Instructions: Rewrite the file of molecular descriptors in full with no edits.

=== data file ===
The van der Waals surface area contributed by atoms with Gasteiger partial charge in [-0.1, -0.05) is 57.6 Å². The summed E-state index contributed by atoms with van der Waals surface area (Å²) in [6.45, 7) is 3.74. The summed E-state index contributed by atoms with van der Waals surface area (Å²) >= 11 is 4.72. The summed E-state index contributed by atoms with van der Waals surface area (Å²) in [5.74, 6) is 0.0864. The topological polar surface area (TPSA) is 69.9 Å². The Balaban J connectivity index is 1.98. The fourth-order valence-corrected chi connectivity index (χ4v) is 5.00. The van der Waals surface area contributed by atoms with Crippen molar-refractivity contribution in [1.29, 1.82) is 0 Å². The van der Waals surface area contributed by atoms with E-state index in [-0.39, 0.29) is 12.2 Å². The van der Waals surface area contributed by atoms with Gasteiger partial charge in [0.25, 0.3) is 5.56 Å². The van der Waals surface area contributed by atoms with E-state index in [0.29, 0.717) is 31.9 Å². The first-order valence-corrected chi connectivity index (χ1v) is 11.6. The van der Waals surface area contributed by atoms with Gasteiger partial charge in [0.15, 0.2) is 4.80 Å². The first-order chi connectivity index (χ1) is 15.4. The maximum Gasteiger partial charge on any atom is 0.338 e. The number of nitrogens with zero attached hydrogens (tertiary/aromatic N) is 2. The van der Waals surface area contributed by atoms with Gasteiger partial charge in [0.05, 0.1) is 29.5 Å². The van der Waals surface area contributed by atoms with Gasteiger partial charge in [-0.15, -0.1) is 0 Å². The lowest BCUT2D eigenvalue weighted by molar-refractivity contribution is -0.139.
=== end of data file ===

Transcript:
The van der Waals surface area contributed by atoms with Gasteiger partial charge in [-0.1, -0.05) is 57.6 Å². The summed E-state index contributed by atoms with van der Waals surface area (Å²) in [6.45, 7) is 3.74. The summed E-state index contributed by atoms with van der Waals surface area (Å²) >= 11 is 4.72. The summed E-state index contributed by atoms with van der Waals surface area (Å²) in [5.74, 6) is 0.0864. The topological polar surface area (TPSA) is 69.9 Å². The Balaban J connectivity index is 1.98. The fourth-order valence-corrected chi connectivity index (χ4v) is 5.00. The van der Waals surface area contributed by atoms with Crippen molar-refractivity contribution in [1.29, 1.82) is 0 Å². The van der Waals surface area contributed by atoms with E-state index in [-0.39, 0.29) is 12.2 Å². The van der Waals surface area contributed by atoms with Gasteiger partial charge in [0.25, 0.3) is 5.56 Å². The van der Waals surface area contributed by atoms with E-state index in [0.29, 0.717) is 31.9 Å². The first-order valence-corrected chi connectivity index (χ1v) is 11.6. The van der Waals surface area contributed by atoms with Gasteiger partial charge in [0.15, 0.2) is 4.80 Å². The first-order chi connectivity index (χ1) is 15.4. The maximum Gasteiger partial charge on any atom is 0.338 e. The number of nitrogens with zero attached hydrogens (tertiary/aromatic N) is 2. The van der Waals surface area contributed by atoms with Gasteiger partial charge in [0.05, 0.1) is 29.5 Å². The van der Waals surface area contributed by atoms with Gasteiger partial charge in [-0.15, -0.1) is 0 Å². The lowest BCUT2D eigenvalue weighted by molar-refractivity contribution is -0.139.